• Step 10: Allow to stand for about 15 minutes. At this point there should be a very clear separation of the soy curds from the whey.
  • Step 11: Line your tofu mold with the cheese cloth. You have enough curds for one large mold (wooden or plastic) or 2 of the smaller plastic molds. Make sure your mold is in a shallow bowl or plate as the whey will drain off and you don’t want a mess!
  • Step 12: Transfer the soy curds into the cheesecloth lined mold. You should see the whey draining off immediately. Once you have transferred all the curds into the mold(s) fold the cheese cloth over the top so your tofu curd is wrapped completely. Place the lid on top and press gently. Place a weight (2 to 3 pounds) on the lid of the mold to compress your tofu.
  • Step 13: The longer you press the tofu in the mold, the firmer it will be. Press for 5 or 10 minutes for soft tofu. Experiment with pressing your tofu for up to two hours for very firm.
  • Step 14: Once you have pressed the tofu for the desired duration, remove the cheese cloth from the mold and submerge the wrapped tofu in a bowl of cold water. Carefully unwrap the tofu and leave in the cold water for several minutes to firm up.
  • Step 15: You have fresh, healthy, organic tofu!


  • Storage -Your tofu is best served or prepared when it is fresh out of the mold, but can be stored for up to a week. Store in your refrigerator sub- merged in water, and change the storage water daily. Tofu can be frozen for long term storage.
  • Cheesecloths – The cheese cloths are re-usable and with care will last for many uses. They are machine washable and should be washed and dried thoroughly between each use. Bleaching is recommended. Best not to wash with clothing. Additional cheesecloths are available from
  • Stir Regularly – When cooking or heating soymilk or slurry, stir regularly to prevent too much from sticking to the bottom of your pot or burning.
  • Use Caution – Making tofu requires dealing with hot liquids. Use care to prevent boil over and burns.
  • Thick Soymilk – The recipe above makes very thick soymilk that is not really for drinking. However you can convert to drinkable soymilk by thinning out the mix to suit you. You might also experiment with some additives for flavor like salt, agave nectar, maple syrup, vanilla, ginger extract, etc… You can find many recipes for flavoring soymilk online.
  • Soymilk Maker – Tofu is made from soymilk, so making your own soymilk using a soymilk machine is fine. Follow the directions in your soymilk maker to make soymilk. The recipe above makes about 2 quarts (8 cups) of thick soymilk. Soymilk made in a machine will typically be thinner. Two quarts of machine made soymilk will simply yield a smaller quantity of tofu.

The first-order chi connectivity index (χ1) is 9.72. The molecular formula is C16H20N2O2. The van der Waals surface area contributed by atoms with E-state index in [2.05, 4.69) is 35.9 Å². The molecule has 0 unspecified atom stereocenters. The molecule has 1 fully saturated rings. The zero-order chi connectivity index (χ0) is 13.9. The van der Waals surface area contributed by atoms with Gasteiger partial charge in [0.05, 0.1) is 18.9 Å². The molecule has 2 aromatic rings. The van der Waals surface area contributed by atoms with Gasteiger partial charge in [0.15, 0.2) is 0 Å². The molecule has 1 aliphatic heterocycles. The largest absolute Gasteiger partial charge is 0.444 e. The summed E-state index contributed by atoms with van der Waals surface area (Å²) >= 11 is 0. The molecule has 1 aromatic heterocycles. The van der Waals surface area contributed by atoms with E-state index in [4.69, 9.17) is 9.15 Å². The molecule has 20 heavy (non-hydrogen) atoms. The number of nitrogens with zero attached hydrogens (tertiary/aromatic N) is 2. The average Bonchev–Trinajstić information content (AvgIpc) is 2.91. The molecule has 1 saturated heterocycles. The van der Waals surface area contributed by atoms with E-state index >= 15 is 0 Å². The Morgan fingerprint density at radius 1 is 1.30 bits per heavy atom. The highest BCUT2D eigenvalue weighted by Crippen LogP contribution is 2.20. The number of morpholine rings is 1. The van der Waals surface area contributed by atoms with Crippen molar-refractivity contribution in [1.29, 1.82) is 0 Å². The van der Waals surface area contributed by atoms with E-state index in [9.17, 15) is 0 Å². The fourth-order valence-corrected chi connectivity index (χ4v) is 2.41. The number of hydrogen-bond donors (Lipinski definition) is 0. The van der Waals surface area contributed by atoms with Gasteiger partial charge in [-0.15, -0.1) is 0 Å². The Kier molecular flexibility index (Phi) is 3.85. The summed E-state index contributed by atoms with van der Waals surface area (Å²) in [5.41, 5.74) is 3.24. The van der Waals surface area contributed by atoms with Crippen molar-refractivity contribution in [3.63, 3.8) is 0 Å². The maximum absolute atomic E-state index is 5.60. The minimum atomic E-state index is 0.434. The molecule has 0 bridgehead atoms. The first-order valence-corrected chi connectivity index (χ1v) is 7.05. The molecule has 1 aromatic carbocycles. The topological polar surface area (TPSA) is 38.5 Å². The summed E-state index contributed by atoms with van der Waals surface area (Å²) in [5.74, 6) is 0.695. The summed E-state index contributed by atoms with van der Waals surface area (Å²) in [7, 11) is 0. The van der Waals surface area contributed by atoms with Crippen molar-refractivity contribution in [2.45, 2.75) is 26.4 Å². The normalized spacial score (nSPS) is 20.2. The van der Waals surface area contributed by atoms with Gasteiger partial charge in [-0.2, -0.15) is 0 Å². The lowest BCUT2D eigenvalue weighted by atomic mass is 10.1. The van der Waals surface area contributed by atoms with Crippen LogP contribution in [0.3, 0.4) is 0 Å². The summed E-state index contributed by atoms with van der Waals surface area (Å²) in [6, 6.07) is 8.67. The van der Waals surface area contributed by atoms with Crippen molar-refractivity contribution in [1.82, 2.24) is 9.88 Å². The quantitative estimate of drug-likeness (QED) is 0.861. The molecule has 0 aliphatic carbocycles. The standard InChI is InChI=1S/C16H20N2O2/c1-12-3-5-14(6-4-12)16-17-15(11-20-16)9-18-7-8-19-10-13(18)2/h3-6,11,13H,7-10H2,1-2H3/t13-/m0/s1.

• Soft Water – It is fine to use regular tap water to make tofu, but soft water will yield a better tasting, healthier tofu.
  • Okara: Okara is the ground remnant of the soymilk & tofu making process. Okara is low in calories, high in fiber, and still has some remaining protein. Okara is highly perishable, so use within a day or freeze for long term storage, it can also be toasted dry. If you experiment with other tofu making techniques (see below) you need to make sure that the Okara is thoroughly cooked before using as food. Okara can be mixed into soups and sauces to add body. It can be made into a porridge or polenta, or used to extend oatmeal or other hot breakfast cereals. Toasted okara can be added to cookies, muffins, granola and more. There are dozens of other uses including animal feed. You can search online and find hundreds of uses and recipes for okara.
  • Finding Tofu Recipes: Any good vegan or vegetarian cookbook will have many recipes and ideas for using tofu. A quick search online will discover thousands of exciting and delicious tofu recipe ideas. Tofu is great fried, in salads, in a quiche, in vegetarian casseroles, lasagnas, stir fry, pumpkin pies, and much more!
  • Other Techniques: As you might imagine, there are many different approaches and techniques to making tofu. The technique described above is very close to the ancient Japanese method for making tofu (use Nigari as a coagulant to get closer). However, there are many different ap- proaches you could try.

For example:

Instead of cooking the slurry, blend the slurry with very hot water, and strain directly, to obtain soymilk. Then cook the soymilk for at least 20 min- utes, and transfer to a bowl to add the coagulant. Your remnant okara will be raw, and will need to be cooked before using.
You can try boiling the beans before grinding grinding then transferring the cooked beans and hot water to the blender to make the slurry. Strain and re-boil the soymilk. This technique is said to lessen any “beany” flavor that might occur in the soymilk or tofu.
You can experiment with different coagulants or using less coagulant. Using less coagulant and letting your soymilk stand with minimal initial mixing will make a soy pudding instead of curds. Soy pudding has many uses and recipes that you can find online. Soy pudding can be pressed into tofu in a mold but it is a very slow process to extract the whey and this will yield the softest tofu.
Try making tofu with black soybeans (available at for a different tofu color, texture and flavor.
You could experiment with adding very mild flavoring to your tofu by adding flavor to slurry as it cooks. Try adding a little salt, ginger extract, agave nectar, etc… depending on the flavoring you want. You could also add extra lemon juice or vinegar during the coagulation phase to add additional flavor.
There are many combinations of cooking and straining techniques, coagulants and pressing durations that will result in a wide variety of flavors, firmness, consistencies, and smoothness. Making fresh tofu has virtually unlimited possibilities for experimentation.